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5 July 2017 - Case of the Week #430

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Thanks to Dr. Zainab Harb, Department of Pathology, Salmaniya Medical Complex (Kingdom of Bahrain) for contributing this case, Dr. Belinda Lategan, St. Boniface Hospital, Winnipeg, Manitoba (Canada), for writing the discussion, and Dr. Maria Tretiakova, University of Washington, for editorial review. To contribute a Case of the Week, first make sure that we are currently accepting cases, then follow the guidelines on our main Case of the Week page.

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Case of the Week #430

Clinical history:
A 67 year old man, unknown to have any medical illness, presented with shortness of breath and productive cough. Radiological study showed a huge mediastinal mass with multiple enlarged pelvic and retroperitoneal lymph nodes. A needle core biopsy from the mediastinal mass was done.

Microscopic images:

What is your diagnosis?

Metastatic prostate adenocarcinoma

Immunohistochemical stains:


Test question (answer at the end):

Prostate cancer metastasizes most commonly to:

A. Lymph nodes, CNS and lung
B. Mediastinum, bone and lymph nodes
C. Liver, CNS and bone
D. Lymph nodes, bone and liver


Mediastinal masses are uncommon in clinical and pathology practice. Excluding lymphomas, metastases to the mediastinum are more common than primary tumors, and typically are due to GI tract, lung, pancreas, pleura (mesothelioma), testis or thyroid primaries via the venous and lymphatic systems.

The mediastinum can be divided into three anatomical compartments – anterior, middle and posterior, each with a characteristic set of differential diagnoses for mass lesions. Thymoma is the most common primary tumor of the anterior mediastinum, followed by germ cell tumors and lymphoma. Lymphomas and developmental cysts are more common in the middle mediastinum, and neurogenic tumors and cysts are more common in the posterior mediastinum. Metastases can be seen in any compartment. Careful consideration of the clinical history, imaging characteristics and morphologic features with judicious use of ancillary studies is necessary for accurate diagnosis (Hum Pathol 2000;31:578, Chest 2005;128:2893).

In this case, the needle core biopsy from the mediastinal mass shows malignant cells arranged in nests, cribriform structures and small acini with abundant eosinophilic cytoplasm and round nuclei with rare prominent nucleoli. Foci of necrosis and scattered mitotic figures are present. The differential diagnosis includes metastatic carcinoma from a lung primary or other site, germ cell tumor, neuroendocrine carcinoma and lymphoma. Immunohistochemistry for prostate specific antigen (PSA) shows diffuse strong positivity. The tumor cells are also positive for CK8/18 and negative for CK7, CK20, Chromogranin, CD45, PLAP, CD117, S100, and CD34. Taking into consideration the morphology and results of ancillary studies, a diagnosis of metastatic prostate carcinoma was made. The clinician subsequently obtained a serum prostate specific antigen (sPSA), with a result of >1000 ug/L, which supported the diagnosis.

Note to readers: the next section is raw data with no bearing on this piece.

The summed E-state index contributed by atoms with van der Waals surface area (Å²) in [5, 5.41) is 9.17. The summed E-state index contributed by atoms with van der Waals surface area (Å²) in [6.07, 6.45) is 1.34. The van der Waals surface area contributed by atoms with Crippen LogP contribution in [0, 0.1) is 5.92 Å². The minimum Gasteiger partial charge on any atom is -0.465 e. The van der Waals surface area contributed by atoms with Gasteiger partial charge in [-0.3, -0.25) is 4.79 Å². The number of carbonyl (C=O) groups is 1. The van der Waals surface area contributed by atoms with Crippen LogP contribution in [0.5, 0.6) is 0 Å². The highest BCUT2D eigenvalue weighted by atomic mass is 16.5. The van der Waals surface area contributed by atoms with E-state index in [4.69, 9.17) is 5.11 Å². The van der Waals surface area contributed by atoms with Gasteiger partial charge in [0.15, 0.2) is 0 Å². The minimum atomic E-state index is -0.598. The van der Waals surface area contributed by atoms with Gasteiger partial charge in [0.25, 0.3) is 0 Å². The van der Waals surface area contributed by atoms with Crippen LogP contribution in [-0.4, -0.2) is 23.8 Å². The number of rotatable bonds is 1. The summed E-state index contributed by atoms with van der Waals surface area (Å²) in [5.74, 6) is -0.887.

Prostate carcinoma is the second most common malignancy in men and the fifth leading cause of cancer death in men worldwide. Autopsy studies have demonstrated incidental prostatic adenocarcinoma in up to 30% of men over age of 50 when the gland is submitted in total, yet only 9% develop clinically signficant disease (WHO 2014). Metastases are detected in up to 65% of patients with clinically evident prostatic carcinoma (Hum Pathol 2000;31:578).

Prostatic adenocarcinoma spreads through localized extension into adjacent structures and lymphovascular invasion to distant sites, most commonly involving lymph nodes, bone, liver, lung, pleura and adrenal glands. Lymph node metastases progress in a vertical stepwise fashion from the pelvis to retroperitoneal nodes. Unusual metastases may include atypical nodal metastases in an unexpected distribution, bulky lymph nodes, atypical morphology or enhancement pattern on radiological imaging. These non-typical metastases are usually encountered in advanced disease; and, as in this case, may be the presenting feature or the only sign of distant metastasis (AJR Am J Roentgenol 2012;199:367).

A mediastinal presentation of prostate carcinoma is rare, except for aggressive castration resistant cancers, in which the mediastinum may be involved in up to 30% of cases (AJR Am J Roentgenol 2017 Jun 7:1-6 [Epub ahead of print]). Awareness of atypical manifestation of metastatic prostate carcinoma will result in earlier diagnosis and management.


1. Alshaikh S. and Harb Z., Case reports in Pathology (2017) (Case Rep Pathol 2017;2017:7312740)

2. Bubendrof et al., Metastatic patterns of prostate cancer: An autopsy study of 1589 patients (Hum Pathol 2000;31:578)

3. Moch et. al. (editors), WHO classification of Tumours of the Urinary System and Male Genital Organs, 4th ed.

4. Vinjamoori et al., Atypical metastases from prostate cancer: 10 year experience at a single institution. (AJR Am J Roentgenol 2012;199:367).

5. Zhou M. and Magi-Galluzi C., Genitourinary Pathology. 2nd ed.

6. Ghosh N. et al., Metastatic Prostate Adenocarcinoma Presenting As Inguinal Lymphadenopathy (The Internet Journal of Urology 2014;12:1)

7. Saad S. et al., Generalized lymphadenopathy as the first manifestation of prostatic cancer. (Grand Rounds 2010;10:67)

8. Ganeshan D. et al. Pattern and Distribution of Distant Metastases in Anaplastic Prostate Carcinoma: A Single-Institute Experience With 101 Patients. (AJR Am J Roentgenol 2017 Jun 7:1-6 [Epub ahead of print])

Test Question Answer:
Lymph nodes, bone and liver

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